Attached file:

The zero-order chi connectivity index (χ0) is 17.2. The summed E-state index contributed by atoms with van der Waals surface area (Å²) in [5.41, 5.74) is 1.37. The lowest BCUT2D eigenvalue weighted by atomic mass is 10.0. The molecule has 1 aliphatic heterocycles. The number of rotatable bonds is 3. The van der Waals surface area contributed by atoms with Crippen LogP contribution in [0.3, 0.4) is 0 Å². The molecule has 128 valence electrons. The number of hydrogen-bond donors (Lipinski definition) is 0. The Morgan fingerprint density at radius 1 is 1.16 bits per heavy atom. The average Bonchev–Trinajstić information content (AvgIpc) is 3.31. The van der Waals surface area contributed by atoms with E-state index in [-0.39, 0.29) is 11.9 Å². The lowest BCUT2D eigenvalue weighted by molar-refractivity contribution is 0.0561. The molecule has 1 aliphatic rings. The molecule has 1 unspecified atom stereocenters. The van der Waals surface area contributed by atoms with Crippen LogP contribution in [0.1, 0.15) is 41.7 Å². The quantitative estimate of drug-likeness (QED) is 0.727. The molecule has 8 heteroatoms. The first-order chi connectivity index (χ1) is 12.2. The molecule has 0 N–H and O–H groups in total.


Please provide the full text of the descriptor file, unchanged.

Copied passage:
The zero-order chi connectivity index (χ0) is 17.2. The summed E-state index contributed by atoms with van der Waals surface area (Å²) in [5.41, 5.74) is 1.37. The lowest BCUT2D eigenvalue weighted by atomic mass is 10.0. The molecule has 1 aliphatic heterocycles. The number of rotatable bonds is 3. The van der Waals surface area contributed by atoms with Crippen LogP contribution in [0.3, 0.4) is 0 Å². The molecule has 128 valence electrons. The number of hydrogen-bond donors (Lipinski definition) is 0. The Morgan fingerprint density at radius 1 is 1.16 bits per heavy atom. The average Bonchev–Trinajstić information content (AvgIpc) is 3.31. The van der Waals surface area contributed by atoms with E-state index in [-0.39, 0.29) is 11.9 Å². The lowest BCUT2D eigenvalue weighted by molar-refractivity contribution is 0.0561. The molecule has 1 aliphatic rings. The molecule has 1 unspecified atom stereocenters. The van der Waals surface area contributed by atoms with Crippen LogP contribution in [0.1, 0.15) is 41.7 Å². The quantitative estimate of drug-likeness (QED) is 0.727. The molecule has 8 heteroatoms. The first-order chi connectivity index (χ1) is 12.2. The molecule has 0 N–H and O–H groups in total.